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May 14, 2013

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Universities offering cash to students who find a job

SHANGHAI'S universities are offering a variety of incentives such as subsidies for students willing to return to their hometowns to work amid a tough job market. This is meant to ensure a steady enrollment next year by pumping up the proportion of graduating students finding jobs.

Some schools say they will offer career training programs, including communication skills, to the students who failed to land a job.

Around 44 percent of 178,000 senior students at local universities and colleges had secured a job as of last week, 2 percentage points down from last year, the Shanghai Education Commission said yesterday.

The calculation excluded those who had been admitted to postgraduate studies, decided to study abroad or who were starting up their own businesses.

The rate of postgraduates and students with a bachelor's degree who had accepted offers fell 2.2 percent and 4 percent respectively, while junior college students, those finishing two or three-year programs, saw a rise of 1.2 percent, the commission said.

The city's universities said they were taking various measures to weather the negative impact.

Shanghai Dianji University is offering a transportation subsidy of up to 1,500 yuan (US$242) and a minimum 800 yuan each to senior students from outside the city who were willing to return to their hometown to work.

A 1,500 yuan subsidy is also offered to students setting up their own businesses. Incentives will also be offered to students admitted to postgraduate studies, the university said.

"It is the first time that we offer such subsidy in our history due to the poor employment prospects this year," said Yao Weichun, deputy director of the university's student affairs office. He said there had been a 6 percent drop in the number of students graduating with a bachelor's degree who had secured a job compared to last year.

Shanghai University said it had launched a training camp for students who had difficulty in finding a job to improve their competence and had talked to some parents who had extremely high demands for their children's employment and who had intervened in their children's choices and job applications.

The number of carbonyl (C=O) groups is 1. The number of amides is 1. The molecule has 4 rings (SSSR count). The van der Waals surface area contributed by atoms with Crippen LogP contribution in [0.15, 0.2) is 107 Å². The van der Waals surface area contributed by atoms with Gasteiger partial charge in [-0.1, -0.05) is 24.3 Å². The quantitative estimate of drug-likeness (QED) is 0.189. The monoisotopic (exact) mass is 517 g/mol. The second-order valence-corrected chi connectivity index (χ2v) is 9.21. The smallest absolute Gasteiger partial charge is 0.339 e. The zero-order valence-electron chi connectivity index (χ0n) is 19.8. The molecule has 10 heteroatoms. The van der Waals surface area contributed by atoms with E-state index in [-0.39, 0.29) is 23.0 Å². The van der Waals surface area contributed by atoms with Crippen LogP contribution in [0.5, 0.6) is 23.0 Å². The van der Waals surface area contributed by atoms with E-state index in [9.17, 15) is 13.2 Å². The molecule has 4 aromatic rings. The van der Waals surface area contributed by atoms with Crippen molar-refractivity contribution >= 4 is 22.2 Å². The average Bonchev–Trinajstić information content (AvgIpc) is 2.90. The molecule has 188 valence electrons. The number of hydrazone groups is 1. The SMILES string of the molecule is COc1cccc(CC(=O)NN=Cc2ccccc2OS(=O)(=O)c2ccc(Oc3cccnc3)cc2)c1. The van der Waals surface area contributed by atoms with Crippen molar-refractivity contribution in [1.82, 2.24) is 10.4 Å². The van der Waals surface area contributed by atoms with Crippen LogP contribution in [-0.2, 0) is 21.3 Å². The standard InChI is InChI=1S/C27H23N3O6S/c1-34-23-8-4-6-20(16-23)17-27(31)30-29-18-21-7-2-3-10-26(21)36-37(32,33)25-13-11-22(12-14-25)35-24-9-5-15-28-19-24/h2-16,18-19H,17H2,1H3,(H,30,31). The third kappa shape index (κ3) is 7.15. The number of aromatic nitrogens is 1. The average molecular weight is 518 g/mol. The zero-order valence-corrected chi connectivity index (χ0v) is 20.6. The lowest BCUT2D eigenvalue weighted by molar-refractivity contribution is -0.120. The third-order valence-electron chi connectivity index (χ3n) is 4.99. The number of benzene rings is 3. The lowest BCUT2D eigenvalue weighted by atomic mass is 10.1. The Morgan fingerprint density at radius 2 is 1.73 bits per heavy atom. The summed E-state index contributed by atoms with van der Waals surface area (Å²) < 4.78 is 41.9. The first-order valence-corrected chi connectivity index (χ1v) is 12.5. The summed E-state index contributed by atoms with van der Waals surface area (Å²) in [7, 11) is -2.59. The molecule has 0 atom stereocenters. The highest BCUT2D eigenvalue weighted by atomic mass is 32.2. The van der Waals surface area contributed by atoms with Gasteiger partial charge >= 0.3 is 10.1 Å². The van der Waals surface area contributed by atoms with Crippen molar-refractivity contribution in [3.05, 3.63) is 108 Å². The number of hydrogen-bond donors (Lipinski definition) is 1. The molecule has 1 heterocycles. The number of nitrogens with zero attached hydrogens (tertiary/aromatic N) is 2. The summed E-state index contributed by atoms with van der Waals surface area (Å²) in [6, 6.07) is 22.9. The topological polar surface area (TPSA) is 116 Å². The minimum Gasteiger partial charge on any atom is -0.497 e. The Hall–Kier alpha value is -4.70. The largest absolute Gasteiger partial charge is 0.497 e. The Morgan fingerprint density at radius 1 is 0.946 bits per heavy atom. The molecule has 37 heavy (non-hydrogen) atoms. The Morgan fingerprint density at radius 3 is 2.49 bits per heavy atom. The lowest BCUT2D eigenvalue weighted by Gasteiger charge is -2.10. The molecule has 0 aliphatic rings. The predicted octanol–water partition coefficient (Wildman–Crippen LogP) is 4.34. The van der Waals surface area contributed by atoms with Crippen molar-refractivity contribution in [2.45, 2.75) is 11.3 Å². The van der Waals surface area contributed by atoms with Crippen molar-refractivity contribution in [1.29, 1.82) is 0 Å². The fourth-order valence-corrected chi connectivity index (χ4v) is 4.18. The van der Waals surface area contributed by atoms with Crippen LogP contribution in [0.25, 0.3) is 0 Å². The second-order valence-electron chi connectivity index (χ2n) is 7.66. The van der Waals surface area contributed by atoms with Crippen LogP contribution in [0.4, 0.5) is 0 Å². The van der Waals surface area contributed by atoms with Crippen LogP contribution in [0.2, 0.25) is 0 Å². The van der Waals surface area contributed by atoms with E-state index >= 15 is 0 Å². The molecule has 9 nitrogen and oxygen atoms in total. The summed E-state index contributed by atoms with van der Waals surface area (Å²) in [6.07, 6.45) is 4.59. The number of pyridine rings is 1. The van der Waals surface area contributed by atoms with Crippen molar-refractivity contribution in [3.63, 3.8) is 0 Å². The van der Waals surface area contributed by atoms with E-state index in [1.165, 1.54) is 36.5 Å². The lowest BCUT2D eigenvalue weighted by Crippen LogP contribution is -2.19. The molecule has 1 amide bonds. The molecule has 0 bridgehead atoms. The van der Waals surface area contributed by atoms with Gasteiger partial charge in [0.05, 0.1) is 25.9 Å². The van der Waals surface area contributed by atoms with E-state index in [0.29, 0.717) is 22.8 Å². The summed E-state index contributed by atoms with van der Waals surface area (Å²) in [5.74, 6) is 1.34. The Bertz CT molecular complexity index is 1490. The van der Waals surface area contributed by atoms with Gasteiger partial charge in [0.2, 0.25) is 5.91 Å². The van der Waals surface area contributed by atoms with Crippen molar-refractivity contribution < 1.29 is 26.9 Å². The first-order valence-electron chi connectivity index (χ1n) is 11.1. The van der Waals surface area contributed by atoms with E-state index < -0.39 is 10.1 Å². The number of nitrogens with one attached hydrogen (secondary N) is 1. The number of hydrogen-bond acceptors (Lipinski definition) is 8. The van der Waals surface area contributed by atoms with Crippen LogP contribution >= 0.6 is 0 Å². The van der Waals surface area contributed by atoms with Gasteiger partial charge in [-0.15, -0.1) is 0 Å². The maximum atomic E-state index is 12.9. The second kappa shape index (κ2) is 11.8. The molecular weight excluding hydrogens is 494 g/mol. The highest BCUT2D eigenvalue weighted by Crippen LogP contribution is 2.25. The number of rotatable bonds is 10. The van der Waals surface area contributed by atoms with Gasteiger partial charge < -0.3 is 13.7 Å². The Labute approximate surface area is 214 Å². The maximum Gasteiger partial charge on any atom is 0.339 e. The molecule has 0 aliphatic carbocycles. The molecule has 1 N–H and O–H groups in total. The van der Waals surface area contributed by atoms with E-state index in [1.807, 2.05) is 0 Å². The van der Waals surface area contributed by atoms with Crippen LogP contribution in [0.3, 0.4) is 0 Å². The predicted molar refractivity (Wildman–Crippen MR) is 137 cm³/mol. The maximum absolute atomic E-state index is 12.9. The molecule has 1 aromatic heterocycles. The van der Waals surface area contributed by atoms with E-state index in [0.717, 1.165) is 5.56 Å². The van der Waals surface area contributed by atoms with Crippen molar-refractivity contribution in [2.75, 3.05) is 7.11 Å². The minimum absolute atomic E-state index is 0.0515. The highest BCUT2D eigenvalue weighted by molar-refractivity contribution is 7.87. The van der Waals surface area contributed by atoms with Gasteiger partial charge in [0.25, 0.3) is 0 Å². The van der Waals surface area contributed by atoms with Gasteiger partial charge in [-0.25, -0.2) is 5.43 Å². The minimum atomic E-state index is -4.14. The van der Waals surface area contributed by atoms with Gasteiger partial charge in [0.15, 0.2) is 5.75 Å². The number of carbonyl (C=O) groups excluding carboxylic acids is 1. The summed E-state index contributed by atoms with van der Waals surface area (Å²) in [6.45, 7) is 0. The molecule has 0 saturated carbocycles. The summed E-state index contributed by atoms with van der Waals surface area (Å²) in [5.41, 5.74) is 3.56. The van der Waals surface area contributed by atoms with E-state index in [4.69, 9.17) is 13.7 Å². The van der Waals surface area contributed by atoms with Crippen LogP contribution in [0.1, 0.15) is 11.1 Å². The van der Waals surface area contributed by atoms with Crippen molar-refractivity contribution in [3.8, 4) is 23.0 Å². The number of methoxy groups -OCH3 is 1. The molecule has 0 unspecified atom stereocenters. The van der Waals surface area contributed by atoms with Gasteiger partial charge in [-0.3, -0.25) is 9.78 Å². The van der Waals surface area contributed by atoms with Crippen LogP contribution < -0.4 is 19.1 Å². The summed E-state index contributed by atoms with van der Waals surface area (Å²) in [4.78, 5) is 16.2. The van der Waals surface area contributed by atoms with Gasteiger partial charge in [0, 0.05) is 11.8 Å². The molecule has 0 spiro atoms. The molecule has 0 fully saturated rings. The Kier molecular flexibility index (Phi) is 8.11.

Encouraging students to work in other cities and exploring more job opportunities in other provinces were also measures to boost the employment rate, said Wang Peihua, a faculty member responsible for graduate recruitment.

Jin Xiaofeng, director of student affairs at Shanghai Second Polytechnic University, blamed some parents for spoiling their children, giving an example of one parent who accompanied a student to job fairs and stayed throughout the application process.

Li Ruiyang, deputy director of the education commission, attributed the lack of employment prospects to the economic slowdown and transition, meaning the number of available positions had declined from the past two years particularly in the social service and manufacturing industries and private companies, and a gap between students' expectations and what companies were looking for. Some university majors do not meet market demand, and some parents are just happy to have their spoiled children stay home jobless.

Among the 178,000 senior students, about 130,000 hoped to find a job and 100,000 of them intended to work in Shanghai, the commission said. About half of the 100,000 had signed an offer.

However, there are 152,000 vacancies targeting graduates provided by local companies this year, meaning there is a mismatch of jobs available and students' expectations, the commission said.

"Those who study in Shanghai have higher expectation of pay compared with those who study at other Chinese cities due to the higher living cost in the city, while the salaries provided by companies vary, and there is also a gap of the requirement of companies and students' adaptability," said Wang Xiping, director of the commission's student division.

Ding Yuqing, deputy secretary of the human resources department at Shanghai Electric Power Generation Group, said the company were planning to recruit graduates from other cities partly because of local students' high expectations.

"Due to the requirement of different positions, local universities could not provide enough students who meet requirements, and some local students have higher expectations than those from other cities," he said.

Nima Lamao, a Qinghai Province student at Shanghai Jiguang Polytechnic College majoring in accounting, has decided to return to his hometown to work after graduation. "I hope to make contributions to my hometown, anyway finding a job here is not easy."


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